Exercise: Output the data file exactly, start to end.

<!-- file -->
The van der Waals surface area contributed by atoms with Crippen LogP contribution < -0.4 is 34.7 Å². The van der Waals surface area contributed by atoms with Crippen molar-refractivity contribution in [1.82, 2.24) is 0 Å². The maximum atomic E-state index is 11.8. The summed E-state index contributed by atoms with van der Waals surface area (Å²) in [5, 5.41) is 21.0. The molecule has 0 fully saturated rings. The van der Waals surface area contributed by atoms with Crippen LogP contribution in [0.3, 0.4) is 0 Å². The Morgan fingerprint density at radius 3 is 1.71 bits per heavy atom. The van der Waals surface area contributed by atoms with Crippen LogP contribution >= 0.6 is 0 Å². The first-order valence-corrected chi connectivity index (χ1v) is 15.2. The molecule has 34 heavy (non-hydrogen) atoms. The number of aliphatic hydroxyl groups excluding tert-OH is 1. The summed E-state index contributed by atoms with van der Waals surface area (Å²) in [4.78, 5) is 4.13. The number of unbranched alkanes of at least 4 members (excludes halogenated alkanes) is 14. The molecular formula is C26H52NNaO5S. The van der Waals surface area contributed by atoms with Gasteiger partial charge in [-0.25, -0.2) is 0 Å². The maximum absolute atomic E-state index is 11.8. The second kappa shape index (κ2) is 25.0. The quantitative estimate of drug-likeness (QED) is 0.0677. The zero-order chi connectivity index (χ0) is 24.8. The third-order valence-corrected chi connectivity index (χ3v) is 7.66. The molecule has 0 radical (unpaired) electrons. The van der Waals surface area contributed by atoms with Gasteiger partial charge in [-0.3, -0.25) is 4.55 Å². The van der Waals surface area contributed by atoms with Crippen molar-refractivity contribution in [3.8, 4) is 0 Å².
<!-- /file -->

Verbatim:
The van der Waals surface area contributed by atoms with Crippen LogP contribution < -0.4 is 34.7 Å². The van der Waals surface area contributed by atoms with Crippen molar-refractivity contribution in [1.82, 2.24) is 0 Å². The maximum atomic E-state index is 11.8. The summed E-state index contributed by atoms with van der Waals surface area (Å²) in [5, 5.41) is 21.0. The molecule has 0 fully saturated rings. The van der Waals surface area contributed by atoms with Crippen LogP contribution in [0.3, 0.4) is 0 Å². The Morgan fingerprint density at radius 3 is 1.71 bits per heavy atom. The van der Waals surface area contributed by atoms with Crippen LogP contribution >= 0.6 is 0 Å². The first-order valence-corrected chi connectivity index (χ1v) is 15.2. The molecule has 34 heavy (non-hydrogen) atoms. The number of aliphatic hydroxyl groups excluding tert-OH is 1. The summed E-state index contributed by atoms with van der Waals surface area (Å²) in [4.78, 5) is 4.13. The number of unbranched alkanes of at least 4 members (excludes halogenated alkanes) is 14. The molecular formula is C26H52NNaO5S. The van der Waals surface area contributed by atoms with Gasteiger partial charge in [-0.25, -0.2) is 0 Å². The maximum absolute atomic E-state index is 11.8. The second kappa shape index (κ2) is 25.0. The quantitative estimate of drug-likeness (QED) is 0.0677. The zero-order chi connectivity index (χ0) is 24.8. The third-order valence-corrected chi connectivity index (χ3v) is 7.66. The molecule has 0 radical (unpaired) electrons. The van der Waals surface area contributed by atoms with Gasteiger partial charge in [-0.3, -0.25) is 4.55 Å². The van der Waals surface area contributed by atoms with Crippen molar-refractivity contribution in [3.8, 4) is 0 Å².